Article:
Beating hunger pangs, even in outer space. Several food printing solutions are in the market today, to print out food structures using raw material in powdered form. Today, most of them are busy churning out fancy stuff using raw materials such as cocoa powder and sugar. Like the figurine atop a wedding cake for example! However, there are also certain models that take protein powders or other nutrient molecules as input and print out balanced diets. Electrolux Design Labs’ Atomium 3D Food Printer, starts with nutrient molecules, and fuses them layer by layer to create customised nutritious foods in various shapes. The printer will apparently solve the problem of serving healthy food to kids.
NASA too is working on a solution to 3D print nutritious food for astronauts in space.
US start-up Modern Meadow is working on a 3D printer that is capable of printing raw meat. The process starts with stem cells from the animals. The cells are then made to multiply and, once they reach large enough numbers, they are placed in a cartridge to act as bio-ink. The ink is squirted out of a nozzle to create desired shapes, after which the bio-ink particles naturally fuse to form real living tissue similar to natural raw meat. The team is working to address quality and food safety regulations. Once the technology is ready for the market, it would consume 96 per cent less water and 45 per cent less energy than the meat production methods prevalent today, and also reduce greenhouse gas emissions from this sector by 96 per cent, according to the company.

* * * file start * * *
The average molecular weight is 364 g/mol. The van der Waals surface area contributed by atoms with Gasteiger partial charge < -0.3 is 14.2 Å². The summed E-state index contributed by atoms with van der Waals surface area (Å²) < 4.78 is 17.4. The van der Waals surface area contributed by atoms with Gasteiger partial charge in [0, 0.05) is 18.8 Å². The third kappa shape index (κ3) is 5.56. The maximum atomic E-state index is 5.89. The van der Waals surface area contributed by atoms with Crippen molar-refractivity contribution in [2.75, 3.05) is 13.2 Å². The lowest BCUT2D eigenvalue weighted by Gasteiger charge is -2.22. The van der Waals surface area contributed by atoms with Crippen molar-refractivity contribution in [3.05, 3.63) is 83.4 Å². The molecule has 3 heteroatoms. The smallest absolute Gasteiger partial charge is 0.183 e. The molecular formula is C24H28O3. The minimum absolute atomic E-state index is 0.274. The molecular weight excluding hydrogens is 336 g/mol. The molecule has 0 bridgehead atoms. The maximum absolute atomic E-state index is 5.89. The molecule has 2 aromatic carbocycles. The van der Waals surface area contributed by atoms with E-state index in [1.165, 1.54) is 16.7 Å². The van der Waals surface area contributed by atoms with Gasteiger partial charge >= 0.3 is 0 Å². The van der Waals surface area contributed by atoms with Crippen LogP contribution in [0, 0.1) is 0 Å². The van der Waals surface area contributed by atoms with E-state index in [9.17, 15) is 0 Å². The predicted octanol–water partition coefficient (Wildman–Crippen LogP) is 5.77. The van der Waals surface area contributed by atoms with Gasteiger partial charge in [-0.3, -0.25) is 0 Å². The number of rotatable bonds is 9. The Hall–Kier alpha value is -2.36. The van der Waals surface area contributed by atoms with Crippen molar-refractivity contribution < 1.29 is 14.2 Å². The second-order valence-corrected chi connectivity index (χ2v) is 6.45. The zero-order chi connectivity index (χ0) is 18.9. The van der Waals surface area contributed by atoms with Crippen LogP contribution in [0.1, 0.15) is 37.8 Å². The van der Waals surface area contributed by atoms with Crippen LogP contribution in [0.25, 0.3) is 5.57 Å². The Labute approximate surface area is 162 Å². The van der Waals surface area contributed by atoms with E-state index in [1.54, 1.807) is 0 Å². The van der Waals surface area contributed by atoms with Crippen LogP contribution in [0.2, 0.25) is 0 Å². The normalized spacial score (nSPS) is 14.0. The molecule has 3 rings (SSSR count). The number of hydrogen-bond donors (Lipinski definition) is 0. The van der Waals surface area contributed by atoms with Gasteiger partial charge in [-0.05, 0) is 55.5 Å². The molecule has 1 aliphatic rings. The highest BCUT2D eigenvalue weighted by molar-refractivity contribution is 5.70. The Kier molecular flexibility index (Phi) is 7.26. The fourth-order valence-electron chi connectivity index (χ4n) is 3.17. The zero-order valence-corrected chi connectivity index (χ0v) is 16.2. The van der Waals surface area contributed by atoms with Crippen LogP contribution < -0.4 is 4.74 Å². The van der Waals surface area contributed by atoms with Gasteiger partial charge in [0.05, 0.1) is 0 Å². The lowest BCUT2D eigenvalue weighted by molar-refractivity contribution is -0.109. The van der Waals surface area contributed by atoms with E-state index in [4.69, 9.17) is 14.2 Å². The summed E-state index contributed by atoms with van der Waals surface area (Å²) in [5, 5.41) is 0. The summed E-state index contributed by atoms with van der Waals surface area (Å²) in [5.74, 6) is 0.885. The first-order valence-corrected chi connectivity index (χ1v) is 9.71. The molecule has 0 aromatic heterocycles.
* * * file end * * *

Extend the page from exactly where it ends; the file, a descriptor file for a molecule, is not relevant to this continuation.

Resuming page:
This obviously is just the tip of the iceberg. With ongoing innovations in electronics and material sciences, newer 3D printing technologies and inks for the same are cropping up, making it possible to print not just models but real-life objects and even living tissues. What we still hope for is more user-friendly software to design and print objects so 3D printing will catch up amongst home users as well, rather than remaining the preserve of scientists, technologists and expert do-it-yourself enthusiasts.
The author is a technically-qualified freelance writer, editor and hands-on mom based in Chennai